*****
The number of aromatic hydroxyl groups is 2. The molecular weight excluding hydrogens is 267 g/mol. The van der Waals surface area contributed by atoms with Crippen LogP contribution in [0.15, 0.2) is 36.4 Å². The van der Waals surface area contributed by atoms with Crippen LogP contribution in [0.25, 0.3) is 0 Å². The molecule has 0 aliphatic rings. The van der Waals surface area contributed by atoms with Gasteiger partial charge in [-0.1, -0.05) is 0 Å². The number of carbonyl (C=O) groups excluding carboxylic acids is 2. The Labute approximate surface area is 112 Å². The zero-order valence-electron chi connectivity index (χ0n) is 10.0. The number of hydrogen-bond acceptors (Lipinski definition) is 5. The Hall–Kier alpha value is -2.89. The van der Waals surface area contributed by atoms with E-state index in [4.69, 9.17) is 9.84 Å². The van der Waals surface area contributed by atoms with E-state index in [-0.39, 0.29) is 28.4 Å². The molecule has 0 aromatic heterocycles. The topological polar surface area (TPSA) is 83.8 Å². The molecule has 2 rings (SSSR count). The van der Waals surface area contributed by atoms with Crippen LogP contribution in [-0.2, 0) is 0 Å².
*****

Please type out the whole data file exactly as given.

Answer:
The number of aromatic hydroxyl groups is 2. The molecular weight excluding hydrogens is 267 g/mol. The van der Waals surface area contributed by atoms with Crippen LogP contribution in [0.15, 0.2) is 36.4 Å². The van der Waals surface area contributed by atoms with Crippen LogP contribution in [0.25, 0.3) is 0 Å². The molecule has 0 aliphatic rings. The van der Waals surface area contributed by atoms with Gasteiger partial charge in [-0.1, -0.05) is 0 Å². The number of carbonyl (C=O) groups excluding carboxylic acids is 2. The Labute approximate surface area is 112 Å². The zero-order valence-electron chi connectivity index (χ0n) is 10.0. The number of hydrogen-bond acceptors (Lipinski definition) is 5. The Hall–Kier alpha value is -2.89. The van der Waals surface area contributed by atoms with E-state index in [4.69, 9.17) is 9.84 Å². The van der Waals surface area contributed by atoms with E-state index in [-0.39, 0.29) is 28.4 Å². The molecule has 0 aromatic heterocycles. The topological polar surface area (TPSA) is 83.8 Å². The molecule has 2 rings (SSSR count). The van der Waals surface area contributed by atoms with Crippen LogP contribution in [-0.2, 0) is 0 Å².